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John Boshier
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slateworks wrote: 
Tom, I sympathise totally with you.

I'm not normally a negative person but I've tried to learn CAD,
even had a stab at Tinkercad which I was told was simple,
and failed miserably at that.


I doubt if you've ever done any programming Doug,
but OpenSCAD uses a programming language to do the drawing,
rather than dragging a mouse around the screen.

Although you need to learn the language,
it's more like giving the computer a written instruction,
like "Starting at this point, draw a rectangle (or cylinder etc.) this size".

Most model railway items can be drawn,
using what OpenSCAD calls Cubes, Cylinders and Spheres.

Of course it's still not easy, as you're trying to do something complicated,
but it's a different approach that may work for some people.




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 Posted: Mon Dec 2nd, 2019 06:17 pm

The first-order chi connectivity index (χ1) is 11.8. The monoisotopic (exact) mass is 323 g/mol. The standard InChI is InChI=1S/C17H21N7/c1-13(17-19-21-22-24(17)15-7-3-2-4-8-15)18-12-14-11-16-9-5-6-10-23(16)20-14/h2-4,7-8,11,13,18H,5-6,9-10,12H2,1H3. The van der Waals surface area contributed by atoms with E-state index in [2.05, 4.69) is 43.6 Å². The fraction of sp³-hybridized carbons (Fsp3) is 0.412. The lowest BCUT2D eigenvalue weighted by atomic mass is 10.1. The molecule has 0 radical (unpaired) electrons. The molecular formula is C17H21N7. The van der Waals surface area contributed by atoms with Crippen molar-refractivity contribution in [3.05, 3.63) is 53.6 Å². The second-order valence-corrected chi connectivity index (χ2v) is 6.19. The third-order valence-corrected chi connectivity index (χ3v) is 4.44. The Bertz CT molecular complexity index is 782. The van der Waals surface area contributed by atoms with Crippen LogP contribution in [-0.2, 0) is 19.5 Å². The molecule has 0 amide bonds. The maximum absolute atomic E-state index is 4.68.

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Tom Harbin
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Doug,

Your comment has me doing some thinking,
and a little soul-searching.

I wonder if the issue is aptitude or attitude or even ineptitude?
By all rights, I should be able to do simple CAD work.

I know the basic principles,
in fact I was one of the project managers that worked with SGI
(Silicon Graphics - their old headquarters is now the Googleplex or whatever they call it)
for another computer manufacturer. 

When I was in high school,
one of my shop teachers tried to convince me to go into drafting as a profession,
and even bought me a small drafting set (thank you Mr. Barry) that I still use occasionally.
He thought I had talent.